A Journal to a Friend


How do I explain to others the nature of my work? How does it affect the way others think of me and who I work with?

Today I was pleased to receive a call from my friend Stella. Stella and I have been trying to call each other for the past month. Each time one of us tries the other, we cannot answer. I have been dearly missing her. Stella was a person of great importance to me for a very long time and having been separate from her and many other people and places while I have been in DC has been difficult. I was so glad to get the opportunity to catch up with her this morning. We talked about the niceties and challenges of our different lives and told funny stories to each other. 

While talking with her, she asked “So what exactly do you do when you go to work?” I have been asked this question many times while I’ve been at L’Arche but I always seem to be surprised by my inability to answer it correctly. I know that sounds weird. How do you answer the question of what you do for work incorrectly? I’ve felt like I would like to express how deeply meaningful and beautiful my work is but also want to let others know how challenging it can be. On top of that I must think about respecting the privacy of the people I work with even though some of the things I want to share can be quite private. 

Photos shared and taken with core member consent

What I said to Stella this morning felt wrong. I told her something like that “I go to work and spend time with friends. I support people in their everyday lives and in meeting goals. A Lot of my work is doing chores around the house.” I don’t feel like that even scratches the surface of the meaning of what the work I do is. I have been thinking about calling her again all day and trying to explain the nature of my work in a way that conveys what it really is.

How do I do so? I had this thought of describing to her the nature of the individuals with intellectual disabilities (core members’) lives. I want to tell Stella that I work with people, who at this stage of their lives are unable to do most things independently. That can mean some are unable to get out of bed, get dressed, or shower by themselves. Others are more independent and can walk and prepare simple meals for themselves. Yet all are adults. All have every right to live an adult life in dignity and full of freedom and choice. All have so many gifts to offer to the world, many prolific artists and pillars of the community but all beautiful to behold and know. Yet all would be unable to contribute these gifts without physical, verbal, and community support.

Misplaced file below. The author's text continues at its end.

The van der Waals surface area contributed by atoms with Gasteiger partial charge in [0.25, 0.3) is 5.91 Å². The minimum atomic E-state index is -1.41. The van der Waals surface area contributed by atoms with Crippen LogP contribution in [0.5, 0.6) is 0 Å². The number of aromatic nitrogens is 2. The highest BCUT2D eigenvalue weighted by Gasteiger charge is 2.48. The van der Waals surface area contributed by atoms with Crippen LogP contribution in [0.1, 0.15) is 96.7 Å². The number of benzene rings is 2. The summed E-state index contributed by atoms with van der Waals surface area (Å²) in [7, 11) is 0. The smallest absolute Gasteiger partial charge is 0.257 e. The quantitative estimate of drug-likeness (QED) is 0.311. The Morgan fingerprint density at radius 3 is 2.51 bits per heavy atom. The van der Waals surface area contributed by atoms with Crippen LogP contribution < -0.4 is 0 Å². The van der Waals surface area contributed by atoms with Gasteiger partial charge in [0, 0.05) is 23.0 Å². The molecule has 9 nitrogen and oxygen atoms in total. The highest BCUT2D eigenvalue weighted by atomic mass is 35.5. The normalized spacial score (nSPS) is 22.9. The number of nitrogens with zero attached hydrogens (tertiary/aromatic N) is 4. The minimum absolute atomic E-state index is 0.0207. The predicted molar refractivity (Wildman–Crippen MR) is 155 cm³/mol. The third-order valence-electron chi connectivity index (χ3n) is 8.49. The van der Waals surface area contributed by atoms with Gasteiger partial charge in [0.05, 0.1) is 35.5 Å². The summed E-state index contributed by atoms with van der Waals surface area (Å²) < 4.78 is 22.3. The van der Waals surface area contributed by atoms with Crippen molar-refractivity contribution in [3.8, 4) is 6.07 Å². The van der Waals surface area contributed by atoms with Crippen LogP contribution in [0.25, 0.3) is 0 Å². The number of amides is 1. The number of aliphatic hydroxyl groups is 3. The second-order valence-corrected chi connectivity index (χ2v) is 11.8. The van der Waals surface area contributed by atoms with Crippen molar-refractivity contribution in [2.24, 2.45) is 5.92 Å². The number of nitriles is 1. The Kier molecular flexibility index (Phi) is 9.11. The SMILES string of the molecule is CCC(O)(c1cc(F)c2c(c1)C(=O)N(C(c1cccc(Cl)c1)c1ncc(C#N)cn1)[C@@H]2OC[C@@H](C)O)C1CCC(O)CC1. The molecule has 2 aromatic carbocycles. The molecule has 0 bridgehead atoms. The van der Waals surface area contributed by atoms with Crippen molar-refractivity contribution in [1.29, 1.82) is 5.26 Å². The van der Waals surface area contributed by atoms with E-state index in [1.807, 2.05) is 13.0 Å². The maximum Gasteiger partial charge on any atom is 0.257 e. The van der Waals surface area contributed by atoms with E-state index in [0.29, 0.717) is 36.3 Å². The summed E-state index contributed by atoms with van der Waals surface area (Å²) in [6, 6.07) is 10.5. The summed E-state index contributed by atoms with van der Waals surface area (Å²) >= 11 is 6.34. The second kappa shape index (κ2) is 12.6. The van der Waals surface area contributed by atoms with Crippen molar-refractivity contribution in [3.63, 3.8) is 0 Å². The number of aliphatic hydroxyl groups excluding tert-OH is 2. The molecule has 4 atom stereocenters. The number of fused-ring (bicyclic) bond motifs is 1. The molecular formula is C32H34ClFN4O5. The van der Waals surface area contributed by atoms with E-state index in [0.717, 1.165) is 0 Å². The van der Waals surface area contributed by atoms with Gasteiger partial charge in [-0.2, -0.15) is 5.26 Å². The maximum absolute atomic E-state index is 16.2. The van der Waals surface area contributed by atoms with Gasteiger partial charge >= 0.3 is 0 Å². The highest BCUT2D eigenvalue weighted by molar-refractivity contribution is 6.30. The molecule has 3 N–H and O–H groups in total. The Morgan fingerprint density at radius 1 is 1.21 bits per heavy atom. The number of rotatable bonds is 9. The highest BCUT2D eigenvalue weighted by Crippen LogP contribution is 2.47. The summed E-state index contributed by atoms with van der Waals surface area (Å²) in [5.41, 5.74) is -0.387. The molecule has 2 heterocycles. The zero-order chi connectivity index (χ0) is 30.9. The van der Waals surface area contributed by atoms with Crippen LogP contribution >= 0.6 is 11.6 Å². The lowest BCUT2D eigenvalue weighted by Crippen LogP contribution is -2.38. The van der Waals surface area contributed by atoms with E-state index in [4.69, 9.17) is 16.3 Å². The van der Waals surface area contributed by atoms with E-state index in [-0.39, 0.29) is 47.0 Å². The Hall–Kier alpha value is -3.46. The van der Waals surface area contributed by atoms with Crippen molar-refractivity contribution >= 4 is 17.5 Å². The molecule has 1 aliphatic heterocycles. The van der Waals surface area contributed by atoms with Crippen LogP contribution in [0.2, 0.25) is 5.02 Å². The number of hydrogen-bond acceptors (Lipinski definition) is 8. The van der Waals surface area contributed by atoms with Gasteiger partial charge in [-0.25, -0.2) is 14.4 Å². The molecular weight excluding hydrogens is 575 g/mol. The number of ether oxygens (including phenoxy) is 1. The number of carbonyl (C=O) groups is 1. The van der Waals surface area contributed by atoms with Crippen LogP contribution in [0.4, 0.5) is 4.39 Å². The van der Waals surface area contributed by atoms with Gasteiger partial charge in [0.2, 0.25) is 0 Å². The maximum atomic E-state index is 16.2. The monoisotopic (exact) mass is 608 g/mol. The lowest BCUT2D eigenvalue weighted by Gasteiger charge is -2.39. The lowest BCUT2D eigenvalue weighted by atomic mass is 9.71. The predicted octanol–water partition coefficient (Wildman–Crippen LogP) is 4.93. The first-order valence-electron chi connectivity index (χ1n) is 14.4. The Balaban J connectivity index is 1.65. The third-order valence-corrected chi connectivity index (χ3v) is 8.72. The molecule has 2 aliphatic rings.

I am a person that gets to be present in their lives and offer that support. I get to support people out of bed. I get to help people shower, use the bathroom, and enjoy meals. I am so present in the house that I contribute to doing laundry, dishes, cleaning, and cooking meals. I get to support people in a wheelchair to get coffee down the road. I get to support an individual who talks very slurred and slow in communicating with others. I get to support another, who believes that every time you purchase something, (whether or not it is with a debit card) you should get change back, by slipping the cashier a dollar in exchange for pennies. I get to support people in practicing the spiritual practices they enjoy by going to church or praying with people.

Yet I am a person that also gets to receive the gift of hearing “good morning” from someone as I help them out of bed, or the “thank you” of skipping a youtube ad for someone who couldn’t skip it themselves. I get to be a part of someone’s life so much that I get to see the nuances of their character. I learn to recognize the faces a person makes as a mode of communication since they speak with great difficulty. I receive the gift of hearing a core member sing songs word for word with excitement. I get to hear someone else sing songs through humming and grunting and see the beauty of that participation. I receive the gift of a person’s joyful reaction to being handed a dollar’s worth of pennies from the cashier exclaiming “this will go to the church and soon they will have a million dollars!” I get to receive the gift of hearing prayer that is so beautiful in its directness towards God. Most of all, I get to be a part of a community that celebrates the gifts and joys of one another and supports each other. 

Still I think that I will continue to fail in my explanation of my work because I feel that this work is so deeply personal and relational that the true beauty of it comes from the day in and day out giving and receiving. One must be a part of it and feel it to see how beautiful and kind it is. I hope to call Stella back soon and talk more. I think she would like to see more of what I do. I hope maybe that she will visit to see my new friends and so I can see my old one. 


2 responses to “A Journal to a Friend”

  1. Arlena H Jackson Avatar
    Arlena H Jackson

    Your work is a ministry that requires compassion and patience. I will be interested in learning about your choices for further formal education when your
    year of service ends. Be sure that all at
    First Presbyterian support you and wish
    you well.


  2. Dennis Sanderson Avatar
    Dennis Sanderson

    God bless you, Drew Hill


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